Should I Stay or Should I Go
28520 · By Guest Author
Although we might not be able to head off on our travels overseas just yet, why not use this time as the perfect excuse to bring your bucket list a little closer to home?Read more
Vancouver is one of the most vibrant and cosmopolitan cities in the world. It is among Canada's largest cities, and its port is the largest on North America's west coast - handling a staggering 65 million tonnes every year. The first Europeans settled in the area as the result of a local gold rush in 1858. The gold rush was short lived and many people left again; however, a few people stayed and developed a place they called Gastown.
In 1884, Canadian Pacific Railway president William Van Horne decided that with its natural port, the small town would make a good terminus for his transcontinental line. He felt that 'Vancouver' would be a more appropriate name, so it was officially changed in 1886. Trains began running the following year, and their impact was immense - transforming Vancouver from a small settlement to a powerful industrial and commercial centre. Now, Vancouver is an exciting, thriving city that is consistently ranked as one of the planet's top three most desirable places to live.
One of Vancouver's best-loved neighbourhoods, Gastown is a charming and historic area of cobblestone streets, small shops and intimate restaurants. Gastown is also home to the Gastown Steam Clock. Every quarter of an hour, steam pours from the top of the clock and whistle chimes can be heard.
At 1,000 acres (around 4 square kilometres) in size, Stanley Park is larger than New York's Central Park - and is home to over half a million trees. First opened in 1888, the park has become a widely recognised symbol of the city and is known for its beauty. Yet perhaps its most famous feature is its large collection of totem poles, displaying the impressive designs of the indigenous peoples of North America.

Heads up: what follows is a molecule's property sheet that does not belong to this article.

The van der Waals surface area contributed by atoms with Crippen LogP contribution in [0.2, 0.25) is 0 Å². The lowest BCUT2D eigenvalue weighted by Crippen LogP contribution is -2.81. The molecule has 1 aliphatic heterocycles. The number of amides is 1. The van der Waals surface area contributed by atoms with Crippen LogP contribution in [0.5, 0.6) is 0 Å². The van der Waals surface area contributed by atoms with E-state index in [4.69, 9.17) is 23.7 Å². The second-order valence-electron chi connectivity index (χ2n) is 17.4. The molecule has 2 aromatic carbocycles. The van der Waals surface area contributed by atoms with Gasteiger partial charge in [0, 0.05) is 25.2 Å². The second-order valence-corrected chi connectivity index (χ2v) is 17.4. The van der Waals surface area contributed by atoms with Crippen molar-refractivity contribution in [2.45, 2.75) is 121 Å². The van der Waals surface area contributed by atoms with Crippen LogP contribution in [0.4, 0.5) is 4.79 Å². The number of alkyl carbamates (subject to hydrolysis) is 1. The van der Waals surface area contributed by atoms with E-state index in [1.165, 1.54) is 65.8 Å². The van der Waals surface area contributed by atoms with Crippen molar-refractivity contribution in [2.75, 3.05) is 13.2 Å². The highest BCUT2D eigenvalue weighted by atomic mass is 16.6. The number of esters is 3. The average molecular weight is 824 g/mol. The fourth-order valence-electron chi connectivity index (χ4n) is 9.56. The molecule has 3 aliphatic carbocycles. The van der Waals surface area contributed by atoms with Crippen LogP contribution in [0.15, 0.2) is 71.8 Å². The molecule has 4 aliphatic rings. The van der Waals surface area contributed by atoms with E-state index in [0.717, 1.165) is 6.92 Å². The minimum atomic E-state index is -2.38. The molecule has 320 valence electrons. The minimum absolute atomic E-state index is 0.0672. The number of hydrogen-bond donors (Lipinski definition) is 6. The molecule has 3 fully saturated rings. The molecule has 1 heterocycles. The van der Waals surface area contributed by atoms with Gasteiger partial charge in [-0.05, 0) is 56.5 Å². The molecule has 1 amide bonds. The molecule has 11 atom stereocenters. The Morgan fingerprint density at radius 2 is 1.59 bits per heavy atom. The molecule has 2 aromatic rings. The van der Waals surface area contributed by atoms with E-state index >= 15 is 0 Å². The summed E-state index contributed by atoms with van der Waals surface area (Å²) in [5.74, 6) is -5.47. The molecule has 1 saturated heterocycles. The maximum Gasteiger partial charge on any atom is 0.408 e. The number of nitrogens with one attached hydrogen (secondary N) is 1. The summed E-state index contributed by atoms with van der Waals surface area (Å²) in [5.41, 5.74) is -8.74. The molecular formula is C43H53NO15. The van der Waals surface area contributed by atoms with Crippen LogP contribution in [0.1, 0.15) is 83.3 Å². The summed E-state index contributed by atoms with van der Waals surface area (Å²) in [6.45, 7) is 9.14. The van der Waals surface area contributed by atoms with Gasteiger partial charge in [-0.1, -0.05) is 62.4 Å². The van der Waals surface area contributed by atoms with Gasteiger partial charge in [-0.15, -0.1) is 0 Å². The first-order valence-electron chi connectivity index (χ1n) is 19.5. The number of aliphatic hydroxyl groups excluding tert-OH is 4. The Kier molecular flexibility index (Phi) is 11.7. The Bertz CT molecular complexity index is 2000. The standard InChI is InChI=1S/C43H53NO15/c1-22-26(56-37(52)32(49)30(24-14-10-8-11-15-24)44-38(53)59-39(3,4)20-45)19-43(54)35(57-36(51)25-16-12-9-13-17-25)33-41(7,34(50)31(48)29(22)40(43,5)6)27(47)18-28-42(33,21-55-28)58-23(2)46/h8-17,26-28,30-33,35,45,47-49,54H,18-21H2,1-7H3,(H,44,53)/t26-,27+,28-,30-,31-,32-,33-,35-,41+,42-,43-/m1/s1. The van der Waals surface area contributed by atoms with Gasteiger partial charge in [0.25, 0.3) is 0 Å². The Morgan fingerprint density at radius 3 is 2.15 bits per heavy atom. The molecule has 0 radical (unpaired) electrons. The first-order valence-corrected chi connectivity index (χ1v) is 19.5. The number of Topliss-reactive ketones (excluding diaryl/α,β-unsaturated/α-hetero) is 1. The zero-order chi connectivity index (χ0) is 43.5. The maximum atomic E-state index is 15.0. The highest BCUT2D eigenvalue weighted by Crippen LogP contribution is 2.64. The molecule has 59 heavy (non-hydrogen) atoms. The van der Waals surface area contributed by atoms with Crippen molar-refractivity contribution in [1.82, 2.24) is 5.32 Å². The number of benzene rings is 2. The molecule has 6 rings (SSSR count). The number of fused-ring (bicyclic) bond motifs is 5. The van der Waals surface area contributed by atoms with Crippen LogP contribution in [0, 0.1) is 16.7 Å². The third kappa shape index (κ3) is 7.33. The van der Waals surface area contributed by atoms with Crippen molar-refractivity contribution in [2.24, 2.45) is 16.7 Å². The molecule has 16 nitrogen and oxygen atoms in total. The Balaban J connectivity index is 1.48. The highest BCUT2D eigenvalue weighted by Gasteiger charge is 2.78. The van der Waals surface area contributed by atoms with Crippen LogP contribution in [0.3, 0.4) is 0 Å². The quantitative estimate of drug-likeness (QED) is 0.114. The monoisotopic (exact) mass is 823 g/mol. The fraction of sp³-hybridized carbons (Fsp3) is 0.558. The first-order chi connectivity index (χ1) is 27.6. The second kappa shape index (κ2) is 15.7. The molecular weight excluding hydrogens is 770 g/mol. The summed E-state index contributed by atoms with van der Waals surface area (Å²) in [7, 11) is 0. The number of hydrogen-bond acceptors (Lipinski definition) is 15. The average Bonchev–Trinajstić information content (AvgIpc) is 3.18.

Located over the Lion's Gate Bridge in North Vancouver, the Capilano Suspension Bridge spans 446 feet (136 metres) across a dramatic gorge over the Capilano River. On its opening in 1889, the bridge was made of rope and wooden planks; nowadays it consists of wire and cables - which is perhaps just as well as it stands 230 feet (70 metres) above the water!
Located 33 feet (10 metres) below the observation deck of the Vancouver Lookout, the top of Vancouver Restaurant offers a wonderful dining experience. The restaurant revolves once every 60 minutes, ensuring you get chance to enjoy 360 degree views across the city as you dine.
The Vancouver Lookout gives you chance to ride to an observation deck 581 feet (177 metres) above the city where you can enjoy 360 degree views across Vancouver. Glass elevators take you from street-level to the observation deck in only 40 seconds.